Those hired in the Federal Writers’ Project, in addition to their popular state tourism guidebooks, recorded over 2,300 slave narratives -
an invaluable collection for scholars and historians. Under the Federal Theatre Project 1,000 plays were performed across the country every month.
Incalculable is the number of children and adults inspired by this work.

 

Through the colossal endeavors of the WPA in both its pre-war effort and its public projects America achieved full employment by 1942,
the same year “Visions” was painted in Salem.

 

It is clear that the America many of us grew up in, the structures that supported our lives, the parks we enjoyed, the schools we attended,
the infrastructure we relied upon for travel, even the art classes that inspired the next generation of creators was largely built under the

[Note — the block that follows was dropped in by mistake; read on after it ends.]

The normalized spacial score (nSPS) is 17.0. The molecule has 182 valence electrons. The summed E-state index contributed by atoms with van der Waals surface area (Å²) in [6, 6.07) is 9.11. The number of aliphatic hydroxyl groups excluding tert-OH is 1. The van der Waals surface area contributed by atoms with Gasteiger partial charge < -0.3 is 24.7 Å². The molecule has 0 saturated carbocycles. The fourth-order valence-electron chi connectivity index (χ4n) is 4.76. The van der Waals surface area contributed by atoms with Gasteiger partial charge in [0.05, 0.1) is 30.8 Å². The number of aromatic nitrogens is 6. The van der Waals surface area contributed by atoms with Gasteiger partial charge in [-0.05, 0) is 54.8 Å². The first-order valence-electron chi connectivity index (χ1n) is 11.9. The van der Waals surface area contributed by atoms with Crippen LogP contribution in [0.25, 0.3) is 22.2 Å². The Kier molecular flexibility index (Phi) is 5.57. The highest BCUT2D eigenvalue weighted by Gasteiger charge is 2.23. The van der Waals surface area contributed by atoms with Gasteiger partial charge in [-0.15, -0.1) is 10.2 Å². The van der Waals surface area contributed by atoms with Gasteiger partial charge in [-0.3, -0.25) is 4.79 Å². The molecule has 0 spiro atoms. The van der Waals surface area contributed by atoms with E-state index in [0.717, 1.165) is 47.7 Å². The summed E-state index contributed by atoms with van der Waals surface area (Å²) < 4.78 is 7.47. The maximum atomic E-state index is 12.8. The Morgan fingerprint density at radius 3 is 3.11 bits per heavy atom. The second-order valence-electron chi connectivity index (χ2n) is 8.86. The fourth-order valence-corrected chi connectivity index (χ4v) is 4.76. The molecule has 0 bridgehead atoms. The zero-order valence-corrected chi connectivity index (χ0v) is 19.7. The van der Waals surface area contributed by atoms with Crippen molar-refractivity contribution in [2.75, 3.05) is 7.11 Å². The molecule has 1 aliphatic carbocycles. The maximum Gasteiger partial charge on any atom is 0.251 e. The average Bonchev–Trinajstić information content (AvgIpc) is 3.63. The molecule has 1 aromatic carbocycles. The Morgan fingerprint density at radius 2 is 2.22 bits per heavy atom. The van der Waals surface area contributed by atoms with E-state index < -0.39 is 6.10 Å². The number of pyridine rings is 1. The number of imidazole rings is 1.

auspices of the WPA and the New Deal.

 

This is a salient reminder that capital “H” History is not simply a collection of memorized facts and figures, dates and obscure names.
No, History is alive in the communities in which we live. It not only teaches us, it haunts us as well. It haunts us with what was
possible before and what is possible tomorrow.

 

Perhaps that is the greatest battle waged in the spectacle of media and politics today - the question of what is possible.
Our expectations are managed lower and lower. We learn that the climate crisis is inevitable, that homelesness is natural,
that workers are essential until they ask for a living wage. All to say that change is impossible. Visions of better futures recede from view.

But history haunts us with an alternative. By the time Berni Glasgow painted the mural in the Salem post office, the American